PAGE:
House Judiciary IP Subcommittee Holds Hearing on China: On March 8, the House Judiciary Committee (HJC) Subcommittee on Courts, Intellectual Property and the Internet held a hearing titled Intellectual Property and Strategic Competition with China: Part I. The following witnesses testified before the Subcommittee: William Evanina, Founder and CEO of Evanina Group; Jamieson Greer, an International Trade Partner at King & Spalding; Mark Cohen, Distinguished Senior Fellow and Director of the Asia IP Project at the Berkeley Center for Law and Technology; and Charles Duan, Policy Fellow and Adjunct Professor at American University Washington College of Law’s Program on Information Justice and IP, as well as a member of the PPAC. Several members raised concerns surrounding copyrights and our domestic creative industries. For instance, Ranking Member Jerrold Nadler (D-NY) said that piracy in China continues to harm the creative community. Meanwhile, during the Q&A portion of the hearing, Representative Deborah Ross (R-NC) cited that royalties for music used on TikTok are hundreds of times lower than what other streaming services offer.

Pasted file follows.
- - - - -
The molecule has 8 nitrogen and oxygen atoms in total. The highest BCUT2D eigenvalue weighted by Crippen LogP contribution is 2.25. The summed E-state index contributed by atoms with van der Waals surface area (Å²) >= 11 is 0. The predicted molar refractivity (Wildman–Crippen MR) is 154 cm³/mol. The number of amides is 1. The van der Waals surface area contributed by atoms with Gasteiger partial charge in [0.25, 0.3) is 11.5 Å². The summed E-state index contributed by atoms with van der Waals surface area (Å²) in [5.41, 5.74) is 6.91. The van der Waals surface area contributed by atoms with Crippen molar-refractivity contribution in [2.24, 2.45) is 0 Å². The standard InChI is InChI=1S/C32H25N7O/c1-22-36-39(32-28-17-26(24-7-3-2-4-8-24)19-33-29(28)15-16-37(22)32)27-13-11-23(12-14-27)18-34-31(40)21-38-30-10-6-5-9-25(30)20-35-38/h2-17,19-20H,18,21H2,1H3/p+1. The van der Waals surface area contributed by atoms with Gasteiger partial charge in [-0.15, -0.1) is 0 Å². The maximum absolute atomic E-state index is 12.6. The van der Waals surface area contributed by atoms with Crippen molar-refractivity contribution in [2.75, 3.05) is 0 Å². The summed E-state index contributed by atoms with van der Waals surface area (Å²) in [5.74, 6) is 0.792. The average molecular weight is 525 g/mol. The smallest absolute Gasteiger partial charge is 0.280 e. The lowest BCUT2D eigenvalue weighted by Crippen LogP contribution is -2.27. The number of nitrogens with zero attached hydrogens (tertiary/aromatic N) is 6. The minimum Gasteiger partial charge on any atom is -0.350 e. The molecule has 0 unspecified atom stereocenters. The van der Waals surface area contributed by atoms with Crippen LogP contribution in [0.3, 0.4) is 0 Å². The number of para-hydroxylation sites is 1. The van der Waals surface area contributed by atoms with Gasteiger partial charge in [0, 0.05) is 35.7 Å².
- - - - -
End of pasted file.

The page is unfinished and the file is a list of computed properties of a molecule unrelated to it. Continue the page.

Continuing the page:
Senate Finance and House Ways and Means Committees Hold Hearings on President’s 2023 Trade Agenda: On March 23, the Senate Finance Committee held a hearing titled The President’s 2023 Trade Policy Agenda, featuring the testimony of Katherine Tai, the U.S. Trade Representative. Most questions from the Senators revolved around the specifics of future trade negotiations and the enforcement of already existing rules that have not been fully met. Senators Tillis (R-NC) and Blackburn (R-TN) spoke about the Trade-Related Aspects of Intellectual Property Rights (TRIPS Agreement) waiver, and Senator Daines (R-MT) talked about Chinese abuse of IP. On March 24, the House Committee on Ways and Means held a hearing on the Biden Administration’s 2023 Trade Policy Agenda with U.S. Trade Representative Ambassador Katherine Tai as a witness. Members of the committee discussed various issues with Ambassador Tai, including IP theft from China, IP issues in relation to the waiver of certain patent rights under TRIPS Agreement, and the importance of the copyright industry, which had 1.6 million workers in 2021, and the need for trade policy to address the stolen or unlicensed use of copyrighted content on digital platforms.